Kansas joins an 18 State lawsuit on FWS Critical Habitat Rule
The Kansas Attorney has joined a Lawsuit challenging changes in how US Fish and Wildlife Services (USFWS) defines Critical Habitat under the Engendered Species Act.
The Critical Habitat Rule changes the way federal managers determine what constitutes critical habitat, with FWS asserting the Rule only applies to areas that have a federal nexus.
The new Rule violates the organic language in the Endangered Species Act because FWS can now extend Critical Habitat protection to those areas where no Threatened or Endangered species currently reside.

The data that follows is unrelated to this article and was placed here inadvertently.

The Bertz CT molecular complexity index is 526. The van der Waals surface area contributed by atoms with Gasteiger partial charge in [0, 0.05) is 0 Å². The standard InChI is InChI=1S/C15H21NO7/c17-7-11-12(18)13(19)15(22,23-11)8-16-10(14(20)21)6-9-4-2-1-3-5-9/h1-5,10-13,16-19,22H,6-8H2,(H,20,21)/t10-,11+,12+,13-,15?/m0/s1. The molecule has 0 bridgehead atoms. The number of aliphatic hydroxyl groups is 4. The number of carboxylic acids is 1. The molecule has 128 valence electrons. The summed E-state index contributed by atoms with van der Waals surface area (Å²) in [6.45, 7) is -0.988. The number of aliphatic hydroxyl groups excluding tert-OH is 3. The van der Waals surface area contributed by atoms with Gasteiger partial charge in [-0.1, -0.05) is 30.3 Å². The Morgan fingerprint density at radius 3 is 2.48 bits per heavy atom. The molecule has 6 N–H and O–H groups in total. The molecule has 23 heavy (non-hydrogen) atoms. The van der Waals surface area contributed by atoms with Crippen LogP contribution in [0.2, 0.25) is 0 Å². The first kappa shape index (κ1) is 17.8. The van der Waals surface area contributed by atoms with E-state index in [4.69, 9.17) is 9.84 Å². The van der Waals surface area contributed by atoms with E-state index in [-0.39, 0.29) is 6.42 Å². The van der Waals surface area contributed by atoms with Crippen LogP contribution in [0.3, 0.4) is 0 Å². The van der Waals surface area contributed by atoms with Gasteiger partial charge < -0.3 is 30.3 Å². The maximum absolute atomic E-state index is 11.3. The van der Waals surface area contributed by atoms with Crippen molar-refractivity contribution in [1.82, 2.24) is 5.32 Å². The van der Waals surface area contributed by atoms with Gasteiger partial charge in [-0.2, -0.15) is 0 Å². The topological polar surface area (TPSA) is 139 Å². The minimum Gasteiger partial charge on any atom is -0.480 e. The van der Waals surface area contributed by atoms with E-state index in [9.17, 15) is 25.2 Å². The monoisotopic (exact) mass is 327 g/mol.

ESA allows FWS to only consider a Critical Habitat designation for lands or waters which are not currently host to species if those lands are essential to the recovery process – in other words, if the species cannot recover absent those habitats.
The new rule got rid of that provision. FWS and NMFS can now consider both occupied and unoccupied habitat at the same time, rather than first trying to make a conservation plan work with just occupied habitat. The lawsuit asserts that the Rule illegitimately expands government’s control over state and private resources.
As is usual, FWS states the Rule will “clarify criteria and procedures,” allowing for a more “transparent” process. (Readers might recall similar statements from EPA on the Waters of the US Rule).